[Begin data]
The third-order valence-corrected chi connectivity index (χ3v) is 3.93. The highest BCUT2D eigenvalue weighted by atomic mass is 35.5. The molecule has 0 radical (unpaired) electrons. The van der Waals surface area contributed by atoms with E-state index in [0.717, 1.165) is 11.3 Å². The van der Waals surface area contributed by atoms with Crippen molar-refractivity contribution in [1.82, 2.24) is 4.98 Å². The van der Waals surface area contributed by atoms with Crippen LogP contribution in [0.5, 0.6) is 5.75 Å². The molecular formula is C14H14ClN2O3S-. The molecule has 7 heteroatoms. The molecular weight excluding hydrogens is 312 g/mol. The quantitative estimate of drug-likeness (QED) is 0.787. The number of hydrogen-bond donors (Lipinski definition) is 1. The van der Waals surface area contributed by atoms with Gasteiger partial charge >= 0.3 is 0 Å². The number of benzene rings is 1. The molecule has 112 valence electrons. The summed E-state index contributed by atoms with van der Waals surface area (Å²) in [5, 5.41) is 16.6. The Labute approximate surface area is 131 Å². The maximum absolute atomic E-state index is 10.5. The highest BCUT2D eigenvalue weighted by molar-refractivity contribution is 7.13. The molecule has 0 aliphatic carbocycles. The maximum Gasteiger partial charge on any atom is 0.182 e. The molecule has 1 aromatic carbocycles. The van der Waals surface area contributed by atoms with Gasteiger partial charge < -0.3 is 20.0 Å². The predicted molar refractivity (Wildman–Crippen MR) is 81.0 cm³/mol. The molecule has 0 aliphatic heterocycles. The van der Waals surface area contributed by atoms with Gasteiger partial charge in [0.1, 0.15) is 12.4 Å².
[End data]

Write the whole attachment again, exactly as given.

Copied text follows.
The third-order valence-corrected chi connectivity index (χ3v) is 3.93. The highest BCUT2D eigenvalue weighted by atomic mass is 35.5. The molecule has 0 radical (unpaired) electrons. The van der Waals surface area contributed by atoms with E-state index in [0.717, 1.165) is 11.3 Å². The van der Waals surface area contributed by atoms with Crippen molar-refractivity contribution in [1.82, 2.24) is 4.98 Å². The van der Waals surface area contributed by atoms with Crippen LogP contribution in [0.5, 0.6) is 5.75 Å². The molecular formula is C14H14ClN2O3S-. The molecule has 7 heteroatoms. The molecular weight excluding hydrogens is 312 g/mol. The quantitative estimate of drug-likeness (QED) is 0.787. The number of hydrogen-bond donors (Lipinski definition) is 1. The van der Waals surface area contributed by atoms with Gasteiger partial charge >= 0.3 is 0 Å². The number of benzene rings is 1. The molecule has 112 valence electrons. The summed E-state index contributed by atoms with van der Waals surface area (Å²) in [5, 5.41) is 16.6. The Labute approximate surface area is 131 Å². The maximum absolute atomic E-state index is 10.5. The highest BCUT2D eigenvalue weighted by molar-refractivity contribution is 7.13. The molecule has 0 aliphatic carbocycles. The maximum Gasteiger partial charge on any atom is 0.182 e. The molecule has 1 aromatic carbocycles. The van der Waals surface area contributed by atoms with Gasteiger partial charge < -0.3 is 20.0 Å². The predicted molar refractivity (Wildman–Crippen MR) is 81.0 cm³/mol. The molecule has 0 aliphatic heterocycles. The van der Waals surface area contributed by atoms with Gasteiger partial charge in [0.1, 0.15) is 12.4 Å².